Sunday 1/16/22

The twelve grapes of luck, the great Spanish New Year's Eve tradition

Every New Year's Eve millions of Spaniards eat twelve grapes to attract fortune and prosperity
Traditional white grapes like those that Spaniards massively eat on New Year's Eve. Photo: Pixabay.
Traditional white grapes like those that Spaniards massively eat on New Year's Eve. Photo: Pixabay.

Every New Year's Eve millions of families in Spain stand in front of the television or radio to listen to the traditional twelve chimes of the Madrid Puerta del Sol clock, which officially mark the beginning of the new year.

And it is also traditional that they eat the so-called 'twelve grapes of luck' - one for each chime and one for each month of the year - at midnight before toasting with champagne or Catalan cava, to attract fortune and prosperity in the new year that begins.

The exact origin of this tradition is not 100% clear.

The most widespread theory states that the custom of taking the twelve grapes became a popular practice on New Year's Eve 1909.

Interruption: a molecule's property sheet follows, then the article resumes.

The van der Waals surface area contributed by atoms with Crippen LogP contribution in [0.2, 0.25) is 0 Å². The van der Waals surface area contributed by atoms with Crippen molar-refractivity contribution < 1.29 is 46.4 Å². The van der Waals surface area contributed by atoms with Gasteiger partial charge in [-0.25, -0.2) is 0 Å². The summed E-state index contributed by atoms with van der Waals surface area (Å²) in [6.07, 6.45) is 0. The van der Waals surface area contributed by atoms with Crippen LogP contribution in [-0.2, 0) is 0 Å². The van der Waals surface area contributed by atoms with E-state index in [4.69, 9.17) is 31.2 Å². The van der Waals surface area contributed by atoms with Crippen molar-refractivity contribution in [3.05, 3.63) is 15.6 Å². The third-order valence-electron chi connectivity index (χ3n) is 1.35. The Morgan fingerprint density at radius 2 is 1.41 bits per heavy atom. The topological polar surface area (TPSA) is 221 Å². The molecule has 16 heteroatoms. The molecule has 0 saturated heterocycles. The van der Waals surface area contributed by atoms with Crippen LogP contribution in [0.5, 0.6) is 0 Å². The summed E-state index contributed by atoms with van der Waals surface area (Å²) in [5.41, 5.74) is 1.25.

The explanation is that that year there was a surplus of the grape harvest in the province of Alicante and some vine growers popularized this custom through a Christmas campaign that linked them to good luck to better sell huge numbers of grapes.

However, there are documentary records that suggest that this tradition is perhaps somewhat older, although linked to the elites. If so, what the vineyard harvesters did during the Christmas campaign was to extend this custom to all social classes in the country.

In fact, there are experts who place the emergence of this tradition in Madrid in the 1880s. And as in many other things in Spain, its origin could have been a protest mixed with festive and satirical overtones.

A rebellious tradition?

At that time, the Spanish high bourgeoisie copied the French custom of holding private Christmas parties where they drank champagne and ate grapes. And the Madrid city council banned Christmas street parties.

The people of Madrid, deprived of their entertainment, began to gather at the Puerta del Sol central square, where it was allowed to meet, to listen to the clock bells. And they also started to eat grapes as a mockery of the rich and in protest of the restriction imposed by the city council.

There are some newspaper articles dated 1882 that already describe this tradition. which maintained its rebellious character for years, before becoming normalized and spreading massively throughout the country.

Latin America, Philippines

This tradition of Spanish origin later spread to other parts of the world, mainly in Latin American countries and the Philippines.

It has also become increasingly popular among Hispanic communities in the United States.